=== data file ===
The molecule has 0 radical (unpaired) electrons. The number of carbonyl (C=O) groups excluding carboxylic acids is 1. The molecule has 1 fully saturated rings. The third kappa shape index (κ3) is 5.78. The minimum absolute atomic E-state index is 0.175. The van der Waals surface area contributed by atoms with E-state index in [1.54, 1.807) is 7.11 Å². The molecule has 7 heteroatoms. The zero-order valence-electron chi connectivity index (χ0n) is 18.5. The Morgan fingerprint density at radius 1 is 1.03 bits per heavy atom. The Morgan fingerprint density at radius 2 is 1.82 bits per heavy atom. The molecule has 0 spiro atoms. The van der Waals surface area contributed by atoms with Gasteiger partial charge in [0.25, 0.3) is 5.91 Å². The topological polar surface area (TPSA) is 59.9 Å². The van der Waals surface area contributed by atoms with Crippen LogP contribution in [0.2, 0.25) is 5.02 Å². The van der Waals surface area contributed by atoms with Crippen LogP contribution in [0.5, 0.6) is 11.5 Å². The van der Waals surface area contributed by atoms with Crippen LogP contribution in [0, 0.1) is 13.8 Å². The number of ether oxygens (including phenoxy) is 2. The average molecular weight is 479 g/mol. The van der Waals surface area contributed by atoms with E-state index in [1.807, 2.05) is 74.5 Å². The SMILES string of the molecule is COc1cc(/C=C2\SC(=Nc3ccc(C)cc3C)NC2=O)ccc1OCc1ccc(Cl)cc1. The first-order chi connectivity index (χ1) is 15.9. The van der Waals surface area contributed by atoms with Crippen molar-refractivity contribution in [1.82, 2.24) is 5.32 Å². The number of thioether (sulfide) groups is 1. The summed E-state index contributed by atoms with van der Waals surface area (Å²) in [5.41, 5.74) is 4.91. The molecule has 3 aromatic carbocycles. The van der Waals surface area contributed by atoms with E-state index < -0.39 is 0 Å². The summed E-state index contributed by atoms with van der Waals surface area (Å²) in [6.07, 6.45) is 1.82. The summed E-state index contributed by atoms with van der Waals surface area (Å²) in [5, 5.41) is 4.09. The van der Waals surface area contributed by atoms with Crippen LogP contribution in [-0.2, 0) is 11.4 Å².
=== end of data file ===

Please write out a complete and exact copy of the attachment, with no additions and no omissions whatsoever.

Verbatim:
The molecule has 0 radical (unpaired) electrons. The number of carbonyl (C=O) groups excluding carboxylic acids is 1. The molecule has 1 fully saturated rings. The third kappa shape index (κ3) is 5.78. The minimum absolute atomic E-state index is 0.175. The van der Waals surface area contributed by atoms with E-state index in [1.54, 1.807) is 7.11 Å². The molecule has 7 heteroatoms. The zero-order valence-electron chi connectivity index (χ0n) is 18.5. The Morgan fingerprint density at radius 1 is 1.03 bits per heavy atom. The Morgan fingerprint density at radius 2 is 1.82 bits per heavy atom. The molecule has 0 spiro atoms. The van der Waals surface area contributed by atoms with Gasteiger partial charge in [0.25, 0.3) is 5.91 Å². The topological polar surface area (TPSA) is 59.9 Å². The van der Waals surface area contributed by atoms with Crippen LogP contribution in [0.2, 0.25) is 5.02 Å². The van der Waals surface area contributed by atoms with Crippen LogP contribution in [0.5, 0.6) is 11.5 Å². The van der Waals surface area contributed by atoms with Crippen LogP contribution in [0, 0.1) is 13.8 Å². The number of ether oxygens (including phenoxy) is 2. The average molecular weight is 479 g/mol. The van der Waals surface area contributed by atoms with E-state index in [1.807, 2.05) is 74.5 Å². The SMILES string of the molecule is COc1cc(/C=C2\SC(=Nc3ccc(C)cc3C)NC2=O)ccc1OCc1ccc(Cl)cc1. The first-order chi connectivity index (χ1) is 15.9. The van der Waals surface area contributed by atoms with Crippen molar-refractivity contribution in [1.82, 2.24) is 5.32 Å². The number of thioether (sulfide) groups is 1. The summed E-state index contributed by atoms with van der Waals surface area (Å²) in [5.41, 5.74) is 4.91. The molecule has 3 aromatic carbocycles. The van der Waals surface area contributed by atoms with E-state index < -0.39 is 0 Å². The summed E-state index contributed by atoms with van der Waals surface area (Å²) in [6.07, 6.45) is 1.82. The summed E-state index contributed by atoms with van der Waals surface area (Å²) in [5, 5.41) is 4.09. The van der Waals surface area contributed by atoms with Crippen LogP contribution in [-0.2, 0) is 11.4 Å².